Saturday, January 17, 2015

Russian army, a new division "Arctic Brigade" ready for battle: in the Arctic Zone

Russian army, a new division "Arctic Brigade" ready for battle: in the Arctic Zone

The fighters drill as a motorized rifle brigade in an Arctic storm simulating enemy positions on the Kola Peninsula in the Murmansk region - a new division conducting military training.

Since mid-January its officially a new member of the Armed Forces of Russia and enters in a completely new fighting force designed to protect the interests of our country in the Arctic. "The structure and objectives of the team is unique. This team is fully developed, equipped, with special all the latest equipment designed for military service in the Arctic. The taskforce is ready, "- said the brigade commander Ilya Pavlovsky. At present, the Arctic brigade fighters have learned the basics of handling wheeled and tracked combat vehicles in Arctic conditions. The core of the 80th Brigade are made up of light multipurpose armed vehicles. In 2015, there will be absolutely new and unique machines designed specifically for heavy service under these harsh Arctic conditions. The order of the formation of the Arctic Brigade was given to the supreme commander less than a year ago. Now located in the village of Alakurtti is a new military town. All who arrived in the Arctic officers command were provided office and living accommodations. In the coming months, the staff of the arctic crews will continue to grow with new soldiers and officers rotating . For them, there is also built two additional barracks facilities. At these facilities are installed multiple cameras -filming the construction progress in real-time and following the representatives of the General Staff of the Army and the Northern Fleet command. 

Russia has started moving troops towards a new military installation that's 31 miles from the Finnish border, Damien Sharkov Newsweek reports citing a press statement from Russian admiral Vladimir Korolev.

As of Jan. 13, approximately 800 servicemen from Russia's Northern Fleet had been stationed in the Russian town of Alakurtti, in the Murmansk region. Alakurtti is due to become one of Russia's key strongholds in its quest to fortify its position and influence over the Arctic region.

The rest of Russia’s Northern Fleet — which includes 3,000 ground troops trained for combat in Arctic conditions are backed by 39 ships and 45 submarines — all will be stationed there "soon."

GoogleAlakurtti Military Base

Finnish news network YLE confirms that Russia has reopened its military base in Alakurtti. The base had previously been shut down in 2009, but was now being retrofitted to fit a garrison of 3,000 radio-electronics and special-weapons experts.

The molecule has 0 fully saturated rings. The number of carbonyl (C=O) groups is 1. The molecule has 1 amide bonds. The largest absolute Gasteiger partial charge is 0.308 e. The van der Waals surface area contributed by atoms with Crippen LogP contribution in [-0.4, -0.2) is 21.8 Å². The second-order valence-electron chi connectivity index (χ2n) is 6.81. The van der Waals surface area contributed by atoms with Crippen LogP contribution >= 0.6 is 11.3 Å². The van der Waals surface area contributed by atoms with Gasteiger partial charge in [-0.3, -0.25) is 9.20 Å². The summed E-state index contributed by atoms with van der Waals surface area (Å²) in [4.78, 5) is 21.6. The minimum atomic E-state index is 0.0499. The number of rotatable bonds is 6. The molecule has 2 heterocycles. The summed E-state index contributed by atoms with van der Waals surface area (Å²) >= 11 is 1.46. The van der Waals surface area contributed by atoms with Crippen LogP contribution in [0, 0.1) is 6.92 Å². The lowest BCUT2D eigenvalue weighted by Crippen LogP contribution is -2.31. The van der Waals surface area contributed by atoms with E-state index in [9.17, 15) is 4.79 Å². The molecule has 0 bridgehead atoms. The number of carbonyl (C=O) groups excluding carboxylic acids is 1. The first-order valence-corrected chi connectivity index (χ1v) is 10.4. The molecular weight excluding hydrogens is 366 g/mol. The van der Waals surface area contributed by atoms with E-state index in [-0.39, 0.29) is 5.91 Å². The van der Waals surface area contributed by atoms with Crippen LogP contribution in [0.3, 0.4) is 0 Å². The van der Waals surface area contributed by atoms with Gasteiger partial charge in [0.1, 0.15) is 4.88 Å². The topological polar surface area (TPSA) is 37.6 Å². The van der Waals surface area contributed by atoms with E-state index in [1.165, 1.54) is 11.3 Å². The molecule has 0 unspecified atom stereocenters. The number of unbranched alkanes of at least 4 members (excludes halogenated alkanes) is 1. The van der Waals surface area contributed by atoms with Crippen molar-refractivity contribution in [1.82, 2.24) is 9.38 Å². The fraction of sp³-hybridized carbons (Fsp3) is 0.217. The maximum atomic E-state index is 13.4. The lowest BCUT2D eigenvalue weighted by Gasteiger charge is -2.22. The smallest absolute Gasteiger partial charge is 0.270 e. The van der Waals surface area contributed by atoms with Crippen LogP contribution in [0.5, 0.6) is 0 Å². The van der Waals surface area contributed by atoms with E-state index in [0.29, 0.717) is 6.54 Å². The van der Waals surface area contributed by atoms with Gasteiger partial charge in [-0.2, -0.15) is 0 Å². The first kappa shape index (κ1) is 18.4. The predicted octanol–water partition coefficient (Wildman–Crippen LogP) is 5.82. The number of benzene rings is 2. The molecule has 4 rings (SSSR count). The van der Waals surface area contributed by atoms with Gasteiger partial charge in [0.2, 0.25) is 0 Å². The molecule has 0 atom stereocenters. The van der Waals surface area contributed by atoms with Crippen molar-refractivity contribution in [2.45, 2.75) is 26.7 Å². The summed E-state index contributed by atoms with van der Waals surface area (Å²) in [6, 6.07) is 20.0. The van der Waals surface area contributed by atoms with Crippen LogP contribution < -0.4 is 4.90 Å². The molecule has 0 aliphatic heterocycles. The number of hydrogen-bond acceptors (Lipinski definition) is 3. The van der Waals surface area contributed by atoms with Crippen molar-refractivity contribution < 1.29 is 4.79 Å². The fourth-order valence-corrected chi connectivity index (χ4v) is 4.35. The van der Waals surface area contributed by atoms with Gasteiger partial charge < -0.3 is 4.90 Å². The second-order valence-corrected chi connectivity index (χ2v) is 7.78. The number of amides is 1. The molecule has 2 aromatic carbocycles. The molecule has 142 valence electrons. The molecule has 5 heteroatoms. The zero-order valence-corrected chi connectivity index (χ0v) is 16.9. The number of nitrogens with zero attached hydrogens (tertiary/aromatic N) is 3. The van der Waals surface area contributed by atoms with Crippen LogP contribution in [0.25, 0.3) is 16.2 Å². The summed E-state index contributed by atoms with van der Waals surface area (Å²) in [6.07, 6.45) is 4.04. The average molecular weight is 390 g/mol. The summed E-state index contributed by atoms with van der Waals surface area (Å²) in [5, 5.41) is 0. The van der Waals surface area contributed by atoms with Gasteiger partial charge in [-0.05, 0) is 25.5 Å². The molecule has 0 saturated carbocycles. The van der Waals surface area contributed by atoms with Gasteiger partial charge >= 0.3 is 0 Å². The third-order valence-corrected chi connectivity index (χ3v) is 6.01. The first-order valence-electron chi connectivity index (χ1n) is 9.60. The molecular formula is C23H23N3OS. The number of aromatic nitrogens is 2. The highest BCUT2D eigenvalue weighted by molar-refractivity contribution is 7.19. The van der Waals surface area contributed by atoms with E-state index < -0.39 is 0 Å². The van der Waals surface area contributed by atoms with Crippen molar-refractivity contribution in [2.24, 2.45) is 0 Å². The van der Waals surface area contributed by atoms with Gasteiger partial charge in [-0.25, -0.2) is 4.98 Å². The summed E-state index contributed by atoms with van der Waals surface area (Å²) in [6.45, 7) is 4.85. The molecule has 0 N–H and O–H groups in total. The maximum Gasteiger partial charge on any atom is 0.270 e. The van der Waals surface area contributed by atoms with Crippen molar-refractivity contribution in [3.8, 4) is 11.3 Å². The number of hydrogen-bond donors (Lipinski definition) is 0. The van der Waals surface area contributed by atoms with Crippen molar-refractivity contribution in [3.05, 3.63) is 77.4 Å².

Russia's drive to militarize the Arctic is in keeping with the country's new militaryexpansion, which was signed into law on Dec. 26 last year. The new doctrine explicitly states that NATO's expansion was the main external threat facing Moscow and that Russia should reinforce its three key European geopolitical fronts.

“In 2015, the Defense Ministry’s main efforts will focus on an increase of combat capabilities of the armed forces and increasing the military staff in accordance with military construction plans. Much attention will be given to the groupings in Crimea, Kaliningrad, and the Arctic,” Russian General Staff chief Valery Gerasimov said, according to Russia's Sputnik news agency.

Business Insider

Aside from relocating personnel to Murmansk, Russia has undertaken a construction blitz across the Arctic in a bid to ensure that it remains an unchallenged military power in their homeland regions. Moscow is constructing ten brand new Arctic search-and-rescue stations, 16 deep-water ports, 13 new airfields, and ten ultra modern air-defense radar stations across its Arctic coast.

According to the Polish Institute of International Affairs (PISM), Moscow will also create in the Arctic a naval infantry brigade, an air defense division, a mechanized brigade, a coastal missile defense system, and anti-ballistic missile regiments in outlying archipelagos in the Arctic Ocean.

Russia's focus on the Arctic stems from its portion of natural resources under the ice pack. The US estimates that a possible 15% of the earth's remaining oil, 30% of its natural gas, and 20% of its liquefied natural gas may be stored within the Arctic sea bed.

Currently, Russia, Denmark, Norway, Canada, and the US all have partial claims to the Arctic Circle.


The crew of Russia's nuclear-powered submarine Yekaterinburg line up on its deck as it returns to Gadjiyevo base in Murmansk region LEV FEDOSEEV/FILES/REUTERS

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